Understanding the Generational Culture Clash Happening in the U.S. Workforce Today

Generational Theory

Breaking Down the Generations*

Traditionalists

  • Born: 1925–1945
  • U.S. Births: 47 million
  • Share Experiences: the Great Depression, WWI & WWII
  • Characteristics: Hardworking, loyal, cautious, formal, proud, respectful of authority, tech-challenged

Baby Boomers

  • Born: 1946–1964
  • U.S. Births: 76 million
  • Shared Experiences: rise of America as a superpower, expanding consumerism, the Civil Rights movement
  • Characteristics: Self-focused, competitive, optimistic, “forever young” mentality

Gen X

  • Born: 1965–1980
  • U.S. Births: 55 million
  • Shared Experiences: rise of the Internet and the dot-com bubble, 9/11
  • Characteristics: Independent, cautious, skeptical, tech pioneers

Millennials

  • Born: 1981–1996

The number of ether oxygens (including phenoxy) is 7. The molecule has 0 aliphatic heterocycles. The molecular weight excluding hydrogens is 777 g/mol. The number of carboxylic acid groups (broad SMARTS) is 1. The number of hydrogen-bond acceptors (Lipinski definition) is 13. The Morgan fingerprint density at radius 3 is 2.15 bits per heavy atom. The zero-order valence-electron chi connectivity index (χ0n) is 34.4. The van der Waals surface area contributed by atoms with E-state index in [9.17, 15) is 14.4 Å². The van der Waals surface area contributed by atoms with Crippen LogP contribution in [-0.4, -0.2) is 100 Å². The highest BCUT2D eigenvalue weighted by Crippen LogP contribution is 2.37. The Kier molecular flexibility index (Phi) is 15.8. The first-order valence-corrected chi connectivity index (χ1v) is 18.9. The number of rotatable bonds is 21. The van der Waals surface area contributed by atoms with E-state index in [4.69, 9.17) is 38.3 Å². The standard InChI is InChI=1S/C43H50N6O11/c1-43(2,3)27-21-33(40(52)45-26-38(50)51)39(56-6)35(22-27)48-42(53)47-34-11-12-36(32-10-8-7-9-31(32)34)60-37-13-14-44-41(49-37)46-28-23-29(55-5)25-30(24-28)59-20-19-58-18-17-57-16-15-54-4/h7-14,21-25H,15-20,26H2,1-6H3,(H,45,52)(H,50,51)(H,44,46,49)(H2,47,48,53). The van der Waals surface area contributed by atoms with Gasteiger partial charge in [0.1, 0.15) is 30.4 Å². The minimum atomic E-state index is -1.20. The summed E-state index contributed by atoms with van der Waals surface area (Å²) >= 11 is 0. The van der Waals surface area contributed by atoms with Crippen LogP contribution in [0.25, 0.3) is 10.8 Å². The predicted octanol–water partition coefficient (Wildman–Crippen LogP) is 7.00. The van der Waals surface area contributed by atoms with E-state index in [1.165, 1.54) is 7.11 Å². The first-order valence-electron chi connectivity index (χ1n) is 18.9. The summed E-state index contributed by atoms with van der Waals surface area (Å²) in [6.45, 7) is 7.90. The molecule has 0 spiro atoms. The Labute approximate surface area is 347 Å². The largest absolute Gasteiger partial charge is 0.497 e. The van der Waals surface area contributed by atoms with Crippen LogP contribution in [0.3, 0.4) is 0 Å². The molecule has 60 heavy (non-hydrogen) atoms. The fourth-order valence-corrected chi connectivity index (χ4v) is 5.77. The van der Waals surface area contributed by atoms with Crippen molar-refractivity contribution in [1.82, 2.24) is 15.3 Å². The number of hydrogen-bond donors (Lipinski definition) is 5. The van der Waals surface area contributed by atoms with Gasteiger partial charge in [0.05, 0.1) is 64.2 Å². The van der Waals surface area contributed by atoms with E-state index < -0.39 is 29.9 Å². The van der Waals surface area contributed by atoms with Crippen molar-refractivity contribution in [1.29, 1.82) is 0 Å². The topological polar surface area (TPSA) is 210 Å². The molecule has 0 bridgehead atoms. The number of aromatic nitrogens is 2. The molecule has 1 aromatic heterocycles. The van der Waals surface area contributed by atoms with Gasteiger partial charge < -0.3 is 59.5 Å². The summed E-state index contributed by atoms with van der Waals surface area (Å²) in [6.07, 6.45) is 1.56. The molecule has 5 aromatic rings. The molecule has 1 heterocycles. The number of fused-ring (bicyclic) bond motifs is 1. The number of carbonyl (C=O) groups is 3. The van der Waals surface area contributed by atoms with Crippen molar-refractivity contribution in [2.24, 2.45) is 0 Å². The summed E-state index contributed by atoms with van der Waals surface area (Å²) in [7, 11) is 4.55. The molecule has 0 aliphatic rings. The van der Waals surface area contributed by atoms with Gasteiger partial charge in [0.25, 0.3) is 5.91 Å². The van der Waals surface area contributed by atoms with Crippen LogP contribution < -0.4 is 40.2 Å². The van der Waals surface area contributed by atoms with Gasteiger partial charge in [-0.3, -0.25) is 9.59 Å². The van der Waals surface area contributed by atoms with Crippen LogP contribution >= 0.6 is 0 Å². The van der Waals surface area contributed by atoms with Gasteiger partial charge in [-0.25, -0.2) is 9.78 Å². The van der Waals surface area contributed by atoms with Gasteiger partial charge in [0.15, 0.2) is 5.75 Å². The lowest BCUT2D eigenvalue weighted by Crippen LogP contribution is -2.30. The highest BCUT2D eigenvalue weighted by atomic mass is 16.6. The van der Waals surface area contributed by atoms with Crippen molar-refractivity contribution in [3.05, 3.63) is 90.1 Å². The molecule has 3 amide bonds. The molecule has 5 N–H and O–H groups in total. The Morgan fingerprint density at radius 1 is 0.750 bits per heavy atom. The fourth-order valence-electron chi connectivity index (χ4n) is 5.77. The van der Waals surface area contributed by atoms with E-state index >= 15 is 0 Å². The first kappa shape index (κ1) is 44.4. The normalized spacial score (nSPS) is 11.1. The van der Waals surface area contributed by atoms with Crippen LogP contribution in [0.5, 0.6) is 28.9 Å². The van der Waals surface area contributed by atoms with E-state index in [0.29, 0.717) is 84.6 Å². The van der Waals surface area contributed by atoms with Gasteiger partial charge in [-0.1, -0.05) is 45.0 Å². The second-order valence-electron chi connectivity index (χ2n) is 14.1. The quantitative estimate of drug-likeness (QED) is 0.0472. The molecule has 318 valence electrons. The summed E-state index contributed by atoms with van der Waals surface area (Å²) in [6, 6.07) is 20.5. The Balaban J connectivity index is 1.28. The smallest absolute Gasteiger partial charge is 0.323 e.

• U.S. Births: 62 millions
  • Shared Experiences: rise of social media, the Great Recession
  • Characteristics: Self-expressive, group oriented, purpose-driven, tech dependent

Gen Z

  • Born: 1997 — TBD
  • U.S. Births: TBD
  • Shared Experiences: full integration of technology into all aspects of life, expanding awareness around diversity, gender, and LGBTQA rights
  • Characteristics: Cautious, technologically advanced, diverse

Defining Key Terms

Multigenerational

Cross-generational

Intergenerational

The Road to Multigenerational Success

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